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More marketing envelope options.

In recent issues we've written about envelope size, color, and teaser copy, but there remain a couple more decisions the newsletter marketer can make in regard to carriers.

Postal indicia

Tests consistently show that, for consumer mailings, a live stamp out-pulls any other type of indicia. For these purposes a Third Class stamp is effective if you aren't mailing First Class. If, however, you are mailing First Class, by all means call attention to that fact by printing FIRST CLASS MAIL on the face of the envelope.

As far as I am concerned, the report that a live stamp pasted on the envelope off-center or at an angle outpulls one placed "correctly" is an urban myth. If Publishers Clearinghouse or some other giant mailer ever actually tested this, I haven't seen the results.

For business mail, a metered indicia is usually the most effective. How much stamped mail do you see in an office? The post office frequently has attractive new commemoratives. Using those might get your envelope a "second look," but this would probably fall into the category of "could this possibly be worth testing?"

The U.S. Postal Service did marketers a favor a few years back by changing Third Class mail to Standard Rate. I suspect a certain percentage of recipients, including those "sophisticates" who look at the envelope stamp, are not yet aware that Standard Rate is the old "bulk rate mail."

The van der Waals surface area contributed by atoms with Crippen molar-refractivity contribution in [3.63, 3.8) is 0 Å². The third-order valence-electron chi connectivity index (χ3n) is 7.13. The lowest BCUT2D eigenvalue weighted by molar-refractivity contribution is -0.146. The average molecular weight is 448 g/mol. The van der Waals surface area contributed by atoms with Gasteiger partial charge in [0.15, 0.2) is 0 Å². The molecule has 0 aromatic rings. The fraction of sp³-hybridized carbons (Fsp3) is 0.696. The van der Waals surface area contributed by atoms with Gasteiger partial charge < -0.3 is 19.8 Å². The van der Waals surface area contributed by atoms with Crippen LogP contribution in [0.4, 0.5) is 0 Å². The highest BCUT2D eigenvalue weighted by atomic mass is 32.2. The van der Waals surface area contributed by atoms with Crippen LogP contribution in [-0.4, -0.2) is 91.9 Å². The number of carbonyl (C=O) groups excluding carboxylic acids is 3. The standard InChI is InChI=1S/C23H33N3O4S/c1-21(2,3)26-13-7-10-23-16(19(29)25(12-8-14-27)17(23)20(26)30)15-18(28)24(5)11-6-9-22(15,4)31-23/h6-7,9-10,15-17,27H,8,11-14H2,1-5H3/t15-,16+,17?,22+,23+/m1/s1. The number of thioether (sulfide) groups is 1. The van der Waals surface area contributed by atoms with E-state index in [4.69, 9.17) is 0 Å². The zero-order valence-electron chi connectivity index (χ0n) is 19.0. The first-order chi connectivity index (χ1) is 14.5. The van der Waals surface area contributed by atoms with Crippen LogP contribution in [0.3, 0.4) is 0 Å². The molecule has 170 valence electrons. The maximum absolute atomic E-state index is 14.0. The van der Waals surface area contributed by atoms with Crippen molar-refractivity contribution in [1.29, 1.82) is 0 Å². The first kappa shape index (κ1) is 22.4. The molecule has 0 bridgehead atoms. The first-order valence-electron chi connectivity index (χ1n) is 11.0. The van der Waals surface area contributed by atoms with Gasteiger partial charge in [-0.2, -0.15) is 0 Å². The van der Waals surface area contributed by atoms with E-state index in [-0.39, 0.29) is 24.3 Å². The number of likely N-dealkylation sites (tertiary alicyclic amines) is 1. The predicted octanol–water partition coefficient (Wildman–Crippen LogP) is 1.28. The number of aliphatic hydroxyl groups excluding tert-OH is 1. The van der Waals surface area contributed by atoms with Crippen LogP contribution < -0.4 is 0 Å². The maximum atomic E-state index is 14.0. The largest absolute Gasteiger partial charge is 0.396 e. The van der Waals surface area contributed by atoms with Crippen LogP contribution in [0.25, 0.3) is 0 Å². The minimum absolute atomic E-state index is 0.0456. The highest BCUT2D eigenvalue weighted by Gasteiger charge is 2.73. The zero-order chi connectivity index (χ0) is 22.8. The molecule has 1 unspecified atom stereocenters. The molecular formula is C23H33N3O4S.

For both consumer and business mail, the least effective alternative is the pre-printed Standard Rate permit indicia.

Other envelope possibilities

In the post-anthrax scare age, I'd recommend using a full return address. If you don't want to interfer with the "selling message" on the front, put it on the flap on the back. Don't get "creative" in placing the return address. Anywhere but the top left corner (or on the back) and USPS Optical Character Reader, (OCR) might read it as the delivery address and return all mail to your office (looping). It has happened.

For sample issue mailings, always identify them on the outer envelope. "Newsletter Issue Enclosed."

One of the reasons to create and include a mini-report, or "freemium," is to be able to create a sense of value that "Executive Report Enclosed" implies.

Because I strongly oppose putting anything on the outer envelope which might leave the prospect feeling cheated or deceived, I never use "Personal" or "Confidential" or the like on mail that clearly is not.

At one point, however, I liked a couple of investment titles that were using jet-inked addresses and added an additional "hand-typed" line such as

Mr. Fred Goss Only Please

Following the maxim that prospects won't infer anything or do anything other than that which they are directly instructed to, perhaps it doesn't hurt to add, on a teaser copy envelope, Open Immediately, Please or an arrow labeled See Inside.

And I'll close with another favorite marketing envelope urban legend. Use split gum envelopes (where the reverse flap is only partially glued). The theory is that since the envelope will be easier to open more of them will get opened.
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Copyright 2003, Gale Group. All rights reserved. Gale Group is a Thomson Corporation Company.

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Title Annotation:DM Notebook
Author:Goss, Fred
Publication:The Newsletter on Newsletters
Date:Aug 16, 2003
Previous Article:One word or two? Compose or comprise?
Next Article:Coming events.

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